John Shotter: a belated thank you

jsIt has been several months since the death of John Shotter and I thought I would reflect on his impact on me and implications for those of us in education. I’m not going to describe John’s achievements, I’ll leave that to his friend Michael Billig – click here. And I’m certainly not going to summarise his work and its impact on practice – that will have to speak for itself, at this point I can hear John reaching for Wittgenstein (probably On Certainty, p210, para 139-140).

I first met John in 2008 mid way through my doctorate. We met via a mutual friend, Patricia Shaw, in the Bunch of Grapes pub near London Bridge station. I remember being enthusiastic about my line of research on knowledge. John listened and seem to absorb and reflect my enthusiasm. Thereafter our paths crossed every few months. I last met John with his wife at his home in Cambridgeshire with some good friends sharing readings, writings and understandings of our various interests and projects.

But what was it about John that I came to value? Many people would point to his encyclopaedic knowledge of the likes of Wittgenstein and Bakhtin and his ability to pull a quote from thin air. In addition to his focused understanding on these writers and more it was also his knowledge of a wider terrain of culture and that seem to connect people together in a shared experience and understanding. And of course, there was his enthusiasm for learning and knowledge tinged with sadness of our entrenched views and the political games we play in academia.

For me there was something more important that I try to take forward in my own developing practice as an academic. He would get to a nub of something that I was struggling with, drawing a few threads together that I had not noticed. And from this (and with a pile of reading) the world become a little clearer, or usefully unclear, and a small step would have been made. His impact at the time was subtle but when I look back the effect was substantial and deep. In short, he had the knack of pointing me to new avenues at just the right time: Gilbert Ryle, Raymond Williams, Henri Bortoft to name a few.

I came to wish that I had recognised his contribution in the acknowledgements of my thesis and in some respects this posting makes up for my omission.

And here are the paragraphs I mentioned:

  1. Not only rules, but also examples are needed for establishing a practice. Our rules leave loop-holes open, and the practice has to speak for itself.
  2. We do not learn the practice of making empirical judgements by learning rules: we are taught judgements and their connexion with other judgements. The totality of judgements is made plausible to us.

Wittgenstein, L. (1969), On Certainty, (Anscombe, G. and von Wright, G.,Eds.), Harper Torchbooks, New York.

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Pedagogy of the Oppressed – a lesson of policymakers, politicians and strategists alike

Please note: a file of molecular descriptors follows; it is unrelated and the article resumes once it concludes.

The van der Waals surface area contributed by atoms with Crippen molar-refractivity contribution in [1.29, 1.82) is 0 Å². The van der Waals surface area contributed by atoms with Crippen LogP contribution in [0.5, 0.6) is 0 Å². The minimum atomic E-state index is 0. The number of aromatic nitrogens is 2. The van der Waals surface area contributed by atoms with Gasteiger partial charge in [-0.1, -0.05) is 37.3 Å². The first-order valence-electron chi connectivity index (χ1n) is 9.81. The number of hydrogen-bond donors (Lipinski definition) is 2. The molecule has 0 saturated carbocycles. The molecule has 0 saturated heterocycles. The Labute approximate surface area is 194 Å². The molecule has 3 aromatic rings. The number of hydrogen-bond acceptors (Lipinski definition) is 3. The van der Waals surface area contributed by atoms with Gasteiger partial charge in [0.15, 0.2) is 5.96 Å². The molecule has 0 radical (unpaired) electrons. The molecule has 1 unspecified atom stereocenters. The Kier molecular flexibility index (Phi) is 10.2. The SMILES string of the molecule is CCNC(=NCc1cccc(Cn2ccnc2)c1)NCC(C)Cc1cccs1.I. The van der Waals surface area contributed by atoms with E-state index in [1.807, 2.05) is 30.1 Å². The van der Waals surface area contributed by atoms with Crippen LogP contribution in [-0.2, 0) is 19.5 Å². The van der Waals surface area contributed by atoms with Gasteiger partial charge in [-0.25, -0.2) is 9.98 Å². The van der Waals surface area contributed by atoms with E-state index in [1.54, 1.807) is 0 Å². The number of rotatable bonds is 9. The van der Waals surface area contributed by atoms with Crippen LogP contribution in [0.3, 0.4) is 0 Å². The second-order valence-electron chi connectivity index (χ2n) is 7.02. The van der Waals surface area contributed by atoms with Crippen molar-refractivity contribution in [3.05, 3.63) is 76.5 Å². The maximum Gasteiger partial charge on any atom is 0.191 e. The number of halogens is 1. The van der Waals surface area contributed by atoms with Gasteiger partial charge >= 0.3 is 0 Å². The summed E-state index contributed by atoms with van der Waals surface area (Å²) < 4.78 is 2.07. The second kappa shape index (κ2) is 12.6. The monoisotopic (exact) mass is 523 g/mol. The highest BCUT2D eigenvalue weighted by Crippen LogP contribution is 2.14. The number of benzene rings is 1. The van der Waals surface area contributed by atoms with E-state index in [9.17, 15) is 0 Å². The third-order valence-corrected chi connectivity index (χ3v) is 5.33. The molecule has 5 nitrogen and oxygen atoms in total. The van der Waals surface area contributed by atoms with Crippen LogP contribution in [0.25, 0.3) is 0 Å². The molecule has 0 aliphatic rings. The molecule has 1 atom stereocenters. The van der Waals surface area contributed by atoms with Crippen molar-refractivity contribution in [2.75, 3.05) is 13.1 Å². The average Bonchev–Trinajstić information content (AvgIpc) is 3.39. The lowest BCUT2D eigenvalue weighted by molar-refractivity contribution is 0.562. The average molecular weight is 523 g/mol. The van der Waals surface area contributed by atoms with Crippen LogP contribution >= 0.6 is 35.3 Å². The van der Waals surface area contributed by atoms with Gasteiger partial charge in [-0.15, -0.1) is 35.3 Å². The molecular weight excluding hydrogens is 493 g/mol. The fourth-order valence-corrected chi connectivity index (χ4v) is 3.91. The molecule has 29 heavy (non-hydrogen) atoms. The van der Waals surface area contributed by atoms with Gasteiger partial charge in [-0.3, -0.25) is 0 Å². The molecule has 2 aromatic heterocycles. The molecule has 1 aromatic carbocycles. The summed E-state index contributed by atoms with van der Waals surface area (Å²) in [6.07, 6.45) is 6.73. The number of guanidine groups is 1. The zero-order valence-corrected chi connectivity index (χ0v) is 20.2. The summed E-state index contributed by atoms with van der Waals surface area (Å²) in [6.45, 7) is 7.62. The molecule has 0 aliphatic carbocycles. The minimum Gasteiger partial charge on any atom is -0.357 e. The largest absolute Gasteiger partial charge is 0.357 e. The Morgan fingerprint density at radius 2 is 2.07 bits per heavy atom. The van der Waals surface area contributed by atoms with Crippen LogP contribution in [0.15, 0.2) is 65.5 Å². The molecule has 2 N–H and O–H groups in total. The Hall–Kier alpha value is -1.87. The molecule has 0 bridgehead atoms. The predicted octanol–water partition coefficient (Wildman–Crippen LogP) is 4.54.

I have just come across this great little book – Pedagogy of the Oppressed by PO the OPaulo Freire. It is one of those books that I feel instantly connected with but at the same time rather daft that it has taken me all these years to find it. Freire was a South American educationalist who was heavily influenced by Marx. He wrote this book in the late 1960s, translated into English a few years later. His point is that education must lead to some positive social change, in other words it is more than just filling people’s heads with knowledge – it has to achieve something.

To do this he explains that education must be about us in the context in which we find ourselves and the problems we face on a day to day basis. It is always unfinished, requires dialogue between educators and those being educated (in fact he is sceptical of this distinction) and there are no fixed answers. To be effective we need to be aware of what is around us and to react into these changing situations. This combination of dealing with real life practical issues, being more aware of how we are with people and the situations we find ourselves and this overriding drive for social good are to me vital cornerstones of becoming more conscious and to effect positive ethical change.

However, there is a dilemma for those who set policy and strategy. For there to be effective change those who set policy and strategy need to recognise that there power is limited. It is not about ‘doing to people’ it is about providing them with the freedom, resources and support for them to tackle their own problems. This very much chimed with my research on policymaking and how this comes to affect frontline healthcare practice. However, it seems all too common (at least here in the UK) those politicians will seek to make clear promises for which ‘quantified outcomes’ are set. Politicians, strategists and policy makers have a lot to learn from this little book. And in doing so they might find some uncomfortable truths.